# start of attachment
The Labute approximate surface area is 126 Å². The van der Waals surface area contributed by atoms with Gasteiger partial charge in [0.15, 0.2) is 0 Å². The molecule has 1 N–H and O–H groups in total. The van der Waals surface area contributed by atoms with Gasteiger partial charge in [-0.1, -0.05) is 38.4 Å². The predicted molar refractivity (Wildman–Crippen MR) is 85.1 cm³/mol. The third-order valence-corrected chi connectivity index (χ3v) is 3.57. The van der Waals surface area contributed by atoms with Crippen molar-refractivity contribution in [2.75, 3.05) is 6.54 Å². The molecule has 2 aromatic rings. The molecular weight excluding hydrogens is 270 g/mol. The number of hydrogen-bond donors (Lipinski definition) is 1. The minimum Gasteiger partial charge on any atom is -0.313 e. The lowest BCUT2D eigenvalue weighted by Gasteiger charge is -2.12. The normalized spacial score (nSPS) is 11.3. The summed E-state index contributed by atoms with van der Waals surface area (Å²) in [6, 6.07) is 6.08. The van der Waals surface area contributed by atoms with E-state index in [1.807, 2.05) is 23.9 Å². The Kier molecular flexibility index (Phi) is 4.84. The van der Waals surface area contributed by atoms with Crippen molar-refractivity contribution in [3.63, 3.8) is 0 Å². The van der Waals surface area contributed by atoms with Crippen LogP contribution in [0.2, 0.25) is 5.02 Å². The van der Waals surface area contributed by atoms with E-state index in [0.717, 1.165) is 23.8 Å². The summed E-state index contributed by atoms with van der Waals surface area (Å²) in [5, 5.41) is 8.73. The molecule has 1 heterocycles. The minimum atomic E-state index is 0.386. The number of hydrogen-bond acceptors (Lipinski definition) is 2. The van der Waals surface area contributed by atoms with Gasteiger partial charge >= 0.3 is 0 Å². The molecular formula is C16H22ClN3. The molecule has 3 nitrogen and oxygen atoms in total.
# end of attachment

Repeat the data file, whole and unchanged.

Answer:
The Labute approximate surface area is 126 Å². The van der Waals surface area contributed by atoms with Gasteiger partial charge in [0.15, 0.2) is 0 Å². The molecule has 1 N–H and O–H groups in total. The van der Waals surface area contributed by atoms with Gasteiger partial charge in [-0.1, -0.05) is 38.4 Å². The predicted molar refractivity (Wildman–Crippen MR) is 85.1 cm³/mol. The third-order valence-corrected chi connectivity index (χ3v) is 3.57. The van der Waals surface area contributed by atoms with Crippen molar-refractivity contribution in [2.75, 3.05) is 6.54 Å². The molecule has 2 aromatic rings. The molecular weight excluding hydrogens is 270 g/mol. The number of hydrogen-bond donors (Lipinski definition) is 1. The minimum Gasteiger partial charge on any atom is -0.313 e. The lowest BCUT2D eigenvalue weighted by Gasteiger charge is -2.12. The normalized spacial score (nSPS) is 11.3. The summed E-state index contributed by atoms with van der Waals surface area (Å²) in [6, 6.07) is 6.08. The van der Waals surface area contributed by atoms with E-state index in [1.807, 2.05) is 23.9 Å². The Kier molecular flexibility index (Phi) is 4.84. The van der Waals surface area contributed by atoms with Crippen molar-refractivity contribution in [3.63, 3.8) is 0 Å². The van der Waals surface area contributed by atoms with Crippen LogP contribution in [0.2, 0.25) is 5.02 Å². The van der Waals surface area contributed by atoms with E-state index in [0.717, 1.165) is 23.8 Å². The summed E-state index contributed by atoms with van der Waals surface area (Å²) in [5, 5.41) is 8.73. The molecule has 1 heterocycles. The minimum atomic E-state index is 0.386. The number of hydrogen-bond acceptors (Lipinski definition) is 2. The van der Waals surface area contributed by atoms with Gasteiger partial charge >= 0.3 is 0 Å². The molecular formula is C16H22ClN3. The molecule has 3 nitrogen and oxygen atoms in total.